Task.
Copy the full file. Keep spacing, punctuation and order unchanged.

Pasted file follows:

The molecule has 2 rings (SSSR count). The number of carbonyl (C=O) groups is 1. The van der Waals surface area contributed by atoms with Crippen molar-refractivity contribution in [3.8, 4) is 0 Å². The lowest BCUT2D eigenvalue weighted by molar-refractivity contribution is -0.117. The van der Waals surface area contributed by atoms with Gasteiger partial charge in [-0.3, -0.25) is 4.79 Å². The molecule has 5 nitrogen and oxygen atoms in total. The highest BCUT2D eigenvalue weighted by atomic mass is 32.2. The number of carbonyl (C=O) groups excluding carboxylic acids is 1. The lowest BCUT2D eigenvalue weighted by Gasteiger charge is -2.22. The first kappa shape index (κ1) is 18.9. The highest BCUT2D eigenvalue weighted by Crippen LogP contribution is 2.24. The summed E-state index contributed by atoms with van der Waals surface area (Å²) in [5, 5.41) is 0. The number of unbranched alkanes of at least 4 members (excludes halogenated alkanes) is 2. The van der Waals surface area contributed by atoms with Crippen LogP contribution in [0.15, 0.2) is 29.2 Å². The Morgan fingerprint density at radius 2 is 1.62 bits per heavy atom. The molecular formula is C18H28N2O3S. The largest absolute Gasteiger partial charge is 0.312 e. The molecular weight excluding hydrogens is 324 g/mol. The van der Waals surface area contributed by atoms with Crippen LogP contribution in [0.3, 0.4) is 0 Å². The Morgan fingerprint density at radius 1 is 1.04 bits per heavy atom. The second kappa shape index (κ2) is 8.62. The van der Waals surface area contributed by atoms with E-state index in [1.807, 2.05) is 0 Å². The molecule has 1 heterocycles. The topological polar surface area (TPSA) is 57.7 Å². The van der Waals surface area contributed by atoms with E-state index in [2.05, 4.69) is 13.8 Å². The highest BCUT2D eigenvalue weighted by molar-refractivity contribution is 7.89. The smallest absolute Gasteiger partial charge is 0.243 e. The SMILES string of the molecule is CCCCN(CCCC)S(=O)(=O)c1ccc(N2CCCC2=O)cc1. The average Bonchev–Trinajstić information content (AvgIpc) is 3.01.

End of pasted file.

The molecule has 2 rings (SSSR count). The number of carbonyl (C=O) groups is 1. The van der Waals surface area contributed by atoms with Crippen molar-refractivity contribution in [3.8, 4) is 0 Å². The lowest BCUT2D eigenvalue weighted by molar-refractivity contribution is -0.117. The van der Waals surface area contributed by atoms with Gasteiger partial charge in [-0.3, -0.25) is 4.79 Å². The molecule has 5 nitrogen and oxygen atoms in total. The highest BCUT2D eigenvalue weighted by atomic mass is 32.2. The number of carbonyl (C=O) groups excluding carboxylic acids is 1. The lowest BCUT2D eigenvalue weighted by Gasteiger charge is -2.22. The first kappa shape index (κ1) is 18.9. The highest BCUT2D eigenvalue weighted by Crippen LogP contribution is 2.24. The summed E-state index contributed by atoms with van der Waals surface area (Å²) in [5, 5.41) is 0. The number of unbranched alkanes of at least 4 members (excludes halogenated alkanes) is 2. The van der Waals surface area contributed by atoms with Crippen LogP contribution in [0.15, 0.2) is 29.2 Å². The Morgan fingerprint density at radius 2 is 1.62 bits per heavy atom. The molecular formula is C18H28N2O3S. The largest absolute Gasteiger partial charge is 0.312 e. The molecular weight excluding hydrogens is 324 g/mol. The van der Waals surface area contributed by atoms with Crippen LogP contribution in [0.3, 0.4) is 0 Å². The Morgan fingerprint density at radius 1 is 1.04 bits per heavy atom. The second kappa shape index (κ2) is 8.62. The van der Waals surface area contributed by atoms with E-state index in [1.807, 2.05) is 0 Å². The molecule has 1 heterocycles. The topological polar surface area (TPSA) is 57.7 Å². The van der Waals surface area contributed by atoms with E-state index in [2.05, 4.69) is 13.8 Å². The highest BCUT2D eigenvalue weighted by molar-refractivity contribution is 7.89. The smallest absolute Gasteiger partial charge is 0.243 e. The SMILES string of the molecule is CCCCN(CCCC)S(=O)(=O)c1ccc(N2CCCC2=O)cc1. The average Bonchev–Trinajstić information content (AvgIpc) is 3.01.